Dog Groomers, Personal Trainers & Licensing

A Dallas couple recently filed a lawsuit against Petco after their dog died following use of a cage dryer.


Turns out that inappropriate use of these dryers can lead to rapid overheating and death in smaller breeds.

Like personal trainers, dog groomers are entirely unlicensed and unregulated, and as a result efforts are underway to license dog groomers in several states.

(Background: certification is voluntary; licensure is required and means that you have to meet requirements established by the state, usually including education, test scores and years of experience. Your performance as a professional is regulated and your license to provide the service can be revoked by a state licensing board).

I’m amazed that licensing of dog groomers seems to have more momentum than licensing of personal trainers. Heck, athletic trainers are licensed and they’re dealing with athletes in much better health than many personal trainer clients!

Frankly, every fitness-related trade association out there – personal trainers, athletic trainers, health clubs, medical fitness centers and others — has a dog in this hunt. Some want personal trainer licensure, some violently oppose it, some are trying to head it off by moving in the direction of self-reglation, and others don’t care as long as they can find a way to stay afloat.

My take is that whether you like it or not, two factors will ultimately drive regulation and licensure of personal trainers.

First, the “medicalization of wellness.”

As health conditions resulting from obesity and inactivity continue to rise, much of the work that personal trainers do “bumps into” the healthcare world. But the healthcare professions will remain unaware and/or skeptical of fitness professionals until a licensing process exists that 1) gives personal trainers formal stature in the healthcare world and 2) guarantees a minimum level of knowledge.

Without this, healthcare professionals are far less likely to refer patients to trainers. They either don’t realize the profession even exists, or they don’t trust ‘em.

And while many personal trainers would love to serve the unfit market through medical referrals, ideally tapping into insurance reimbursement, health spending accounts and the like, in a managed-care world this primarily happens when you’re a recognized healthcare professional – which, good or bad, typically comes with state regulation and licensure.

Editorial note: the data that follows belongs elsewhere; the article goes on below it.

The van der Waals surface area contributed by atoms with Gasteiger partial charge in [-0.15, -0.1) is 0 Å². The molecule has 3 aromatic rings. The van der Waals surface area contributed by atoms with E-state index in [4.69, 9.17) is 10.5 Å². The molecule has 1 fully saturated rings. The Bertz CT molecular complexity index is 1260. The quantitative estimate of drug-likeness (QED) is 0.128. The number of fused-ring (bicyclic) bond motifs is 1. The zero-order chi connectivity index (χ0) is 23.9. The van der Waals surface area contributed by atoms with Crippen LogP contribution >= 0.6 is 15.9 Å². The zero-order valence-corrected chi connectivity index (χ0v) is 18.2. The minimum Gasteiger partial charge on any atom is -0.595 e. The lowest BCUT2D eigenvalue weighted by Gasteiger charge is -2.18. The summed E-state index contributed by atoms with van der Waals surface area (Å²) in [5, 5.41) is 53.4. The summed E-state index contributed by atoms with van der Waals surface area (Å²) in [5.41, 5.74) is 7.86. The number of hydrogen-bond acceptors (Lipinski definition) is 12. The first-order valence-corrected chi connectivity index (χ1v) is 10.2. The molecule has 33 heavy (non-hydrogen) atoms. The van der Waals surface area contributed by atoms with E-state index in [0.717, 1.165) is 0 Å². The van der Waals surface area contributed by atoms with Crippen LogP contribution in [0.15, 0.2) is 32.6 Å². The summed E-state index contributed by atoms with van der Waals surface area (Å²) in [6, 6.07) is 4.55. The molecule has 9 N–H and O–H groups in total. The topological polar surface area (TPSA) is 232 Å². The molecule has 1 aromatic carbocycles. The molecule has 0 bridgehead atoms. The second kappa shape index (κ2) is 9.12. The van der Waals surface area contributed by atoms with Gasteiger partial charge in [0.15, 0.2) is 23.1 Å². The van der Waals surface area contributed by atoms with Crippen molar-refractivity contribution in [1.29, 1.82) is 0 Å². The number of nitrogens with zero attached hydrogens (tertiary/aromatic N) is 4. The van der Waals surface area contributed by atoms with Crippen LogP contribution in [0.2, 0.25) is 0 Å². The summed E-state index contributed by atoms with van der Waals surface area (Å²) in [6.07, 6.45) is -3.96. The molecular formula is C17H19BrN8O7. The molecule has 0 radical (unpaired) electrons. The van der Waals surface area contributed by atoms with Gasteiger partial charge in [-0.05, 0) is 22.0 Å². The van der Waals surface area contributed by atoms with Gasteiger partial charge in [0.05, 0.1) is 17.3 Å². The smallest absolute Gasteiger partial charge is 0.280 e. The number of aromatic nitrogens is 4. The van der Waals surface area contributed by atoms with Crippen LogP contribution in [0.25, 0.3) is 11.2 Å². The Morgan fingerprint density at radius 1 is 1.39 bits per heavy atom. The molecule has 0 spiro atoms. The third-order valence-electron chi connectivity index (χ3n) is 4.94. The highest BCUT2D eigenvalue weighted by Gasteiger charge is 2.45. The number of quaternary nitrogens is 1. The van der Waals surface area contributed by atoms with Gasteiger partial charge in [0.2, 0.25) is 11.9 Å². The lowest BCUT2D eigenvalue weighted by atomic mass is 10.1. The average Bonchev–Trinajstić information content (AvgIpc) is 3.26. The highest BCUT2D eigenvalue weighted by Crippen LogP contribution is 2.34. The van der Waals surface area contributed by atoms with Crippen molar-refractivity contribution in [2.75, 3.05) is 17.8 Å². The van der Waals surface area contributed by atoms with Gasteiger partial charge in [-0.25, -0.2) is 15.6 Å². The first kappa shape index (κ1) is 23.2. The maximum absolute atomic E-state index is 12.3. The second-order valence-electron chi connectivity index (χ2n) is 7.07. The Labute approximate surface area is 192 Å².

Second, the personal training profession is only one headline-grabbing tragedy away from giddily swift action by state legislatures.

Picture a cute kid or someone high-profile injured by trainer incompetence and think about how quickly lawmakers could react. And the negative publicity would kick in even faster.

The complete lack of personal training regulation means that consumers – particularly the unfit and overweight, who are likelier to have health concerns – remain vulnerable and unprotected from undertrained and misinformed trainers who operate far outside an appropriate scope of practice. The dirty little secret in the fitness industry is that a LOT of trainers fit this description. They repeat the urban legends of fitness: recommending nutritional supplements as “cures” for everything from obesity to high blood pressure, swearing that avoiding bananas will burn fat, and on and on and on.

We know many of the truly excellent and knowledgeable trainers out there. I know, for example, that Radial has worked with some highly-skilled individuals who could easily teach PhD classes in kinesiology. And everyone opposed to licensure is quick to offer up examples of great trainers who have little formal education and no certification (and examples of healthcare pros who who are licensed but clearly incompetent).

I agree that licensure doesn’t guarantee competence. But bottom-line, it’s the only way states have to assure a minimum level of knowledge to protect consumers. And it’s the only way fitness professionals will ever make the most of the opportunity to serve the unfit and overweight.

The only question is which state will go first, how soon, and how long existing professionals will be grandfathered from having to fully comply with whatever licensing provisions eventually make it into law.

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